Write a recursive descent parser generator

Parse trees are somewhat different in form from expression trees, but the purpose is the same. They have some nice technology in them and can generate fast parsers.

Computers can only directly use instructions expressed in very simple machine language. While ANTLR did improve greatly what is accepted, I still found myself faced with conflicts, or grammars which simply did not parse the way I intended. At first this may not sound too bad, but it quickly complicates the parsing part.

This is definitely a very useful feature. The " " is read. The Java compiler, of course, will reject the program if it contains such an error.

Recursive descent parser generator

In BNF, a choice between alternatives is represented by the symbol " ", which is read "or". But on the side, we can also run arbitrary analysis on a parser for error message generation, recovery, syntactic completion, or more incrementality This example also shows that a factor can be either a number or an expression in parentheses.

Recursive descent parser

Interestingly, an equivalent system was developed independently at about the same time by linguist Noam Chomsky to describe the grammar of natural language. The real power comes from the fact that BNF rules can be recursive.

Rely on the recursion to handle the details. For the grammars of most programming languages, LR is the sweet spot between parsing expressivity and amenability to static analysis. This is especially true of domain specific languages where it is very convenient to vary tokens based on context.

For example, if you are doing a C compiler you will also want to support inline assembly, which has an entirely different syntax.

To apply recursive descent parsing, we need a subroutine for each rule in the grammar. If you have such a parser generator of course: Dynamic lexer tokens are also problematic to support.

In a subroutine that reads and evaluates expressions, this repetition is handled by a while loop. In a recursive descent parser, every rule of the BNF grammar is the model for a subroutine. It is also a very intuitive step as it follows the shape of the AST quite closely.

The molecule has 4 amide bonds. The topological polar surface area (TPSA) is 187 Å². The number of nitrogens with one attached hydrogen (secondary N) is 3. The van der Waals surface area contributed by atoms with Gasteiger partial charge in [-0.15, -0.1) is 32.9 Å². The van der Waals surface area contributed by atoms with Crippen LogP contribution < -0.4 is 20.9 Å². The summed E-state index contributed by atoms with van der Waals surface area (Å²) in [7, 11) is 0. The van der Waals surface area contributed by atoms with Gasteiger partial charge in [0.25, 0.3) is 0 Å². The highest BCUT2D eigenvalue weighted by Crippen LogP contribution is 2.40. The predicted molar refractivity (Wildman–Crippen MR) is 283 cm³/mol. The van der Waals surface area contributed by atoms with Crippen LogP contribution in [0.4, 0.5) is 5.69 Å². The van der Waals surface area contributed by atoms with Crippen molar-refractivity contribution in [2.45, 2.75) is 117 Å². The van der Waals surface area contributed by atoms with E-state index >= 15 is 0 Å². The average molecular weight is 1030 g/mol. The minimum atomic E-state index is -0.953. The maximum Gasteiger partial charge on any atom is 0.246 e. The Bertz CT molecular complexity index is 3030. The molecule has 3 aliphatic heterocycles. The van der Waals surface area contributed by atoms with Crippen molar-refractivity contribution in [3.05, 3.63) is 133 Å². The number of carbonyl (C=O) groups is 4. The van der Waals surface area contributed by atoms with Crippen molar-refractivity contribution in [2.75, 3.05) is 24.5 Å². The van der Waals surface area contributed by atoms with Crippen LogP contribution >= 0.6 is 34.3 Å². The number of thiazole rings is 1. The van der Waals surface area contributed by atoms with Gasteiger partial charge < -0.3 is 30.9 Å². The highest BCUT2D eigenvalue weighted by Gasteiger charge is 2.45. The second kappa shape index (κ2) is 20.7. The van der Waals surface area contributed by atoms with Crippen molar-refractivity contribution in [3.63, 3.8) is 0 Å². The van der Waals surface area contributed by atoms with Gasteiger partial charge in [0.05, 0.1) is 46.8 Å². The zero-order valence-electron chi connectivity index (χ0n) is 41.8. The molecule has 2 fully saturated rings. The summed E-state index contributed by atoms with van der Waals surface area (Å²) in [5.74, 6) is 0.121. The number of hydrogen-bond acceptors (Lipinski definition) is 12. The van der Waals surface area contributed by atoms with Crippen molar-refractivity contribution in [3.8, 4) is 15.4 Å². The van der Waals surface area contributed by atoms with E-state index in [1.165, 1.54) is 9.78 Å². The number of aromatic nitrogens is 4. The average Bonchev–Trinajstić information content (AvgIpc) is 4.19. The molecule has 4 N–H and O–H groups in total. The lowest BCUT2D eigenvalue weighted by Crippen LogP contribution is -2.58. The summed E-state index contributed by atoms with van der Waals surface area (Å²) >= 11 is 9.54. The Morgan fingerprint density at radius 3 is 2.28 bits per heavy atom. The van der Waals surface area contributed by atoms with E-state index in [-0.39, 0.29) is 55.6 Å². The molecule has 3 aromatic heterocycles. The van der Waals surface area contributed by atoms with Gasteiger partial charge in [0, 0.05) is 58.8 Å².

I will follow this same pattern in every case.

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Higher level languages must be translated into machine language. On a few occasions I was never able to convince the generator of what I wanted and had to alter the syntax of the language to accommodate it. There is no big magic for that part yet, but the heuristic of indentation works quite well: The grammar must satisfy a certain property.

But it turns out that a trivial extension to the parser can also solve your case. Although we will look at only a simple example, I hope it will be enough to convince you that compilers can in fact be written and understood by mortals and to give you some idea of how that can be done. Note also that parentheses can be used for grouping.

Lexing and Context One key aspect that bothers me with many of the tools is the requirement to have a distinct first lexing phase. Also as of today only incrementality and error message generation are part of upstream version of Menhir, but the rest should come soon.

Obviously, we can describe very complex structures in this way. However, BNF does express the basic structure of the language, and it plays a central role in the design of compilers. End of Chapter 9. This is not completely free however, sometimes the grammar needs to be reengineered to carry the relevant information.

The first is completion of the parsetree: This goes beyond simple lexing changes. In practice I find a lot to be desired and end up fighting with the tool more than using it. But you would have to do that anyway with a handwritten parser and here the parser generator can help you Indeed, absolutely no work from the grammar writer has been required so far: And a symbol that is an actual part of the language that is being described is enclosed in quotes.Recursive descent is the simplest way to build a parser, and doesn’t require using complex parser generator tools like Yacc, Bison or ANTLR.

Why I don’t use a Parser Generator

All you need is straightforward hand-written code. Don’t be fooled by its simplicity, though. Until version of Parse::RecDescent, parser modules built with Precompile were dependent on Parse::RecDescent. Future Parse::RecDescent releases with different internal implementations would break pre-existing precompiled parsers.

Recursive descent parser generator is a draft programming task. It is not yet considered ready to be promoted as a complete task, for reasons that should be found in its talk page. Write a recursive descent parser generator that takes a description of a grammar as input and outputs the source code for a parser in the same language as the generator.

Another fun way to write a recursive descent parser is to abstract and parametrize the recursive descent algorithm. Best done in dynamic languages. I wrote an abstract recursive descent parser in JS which accepts an array of terminal (regexp) and non-terminal definitions (array of terminal/non-terminal names + action callback), and.

Although predictive parsers are widely used, and are frequently chosen if writing a parser by hand, programmers often prefer to use a table-based parser produced by a parser generator [citation needed], either for an LL ANTLR – a recursive descent parser generator. This will teach you how a recursive descent parser works, but it is completely impractical to write a full programming language parser by hand.

You should look into some tools to generate the code for you - if you are determined to write a classical recursive descent parser (TinyPG, Coco/R, Irony).

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Write a recursive descent parser generator
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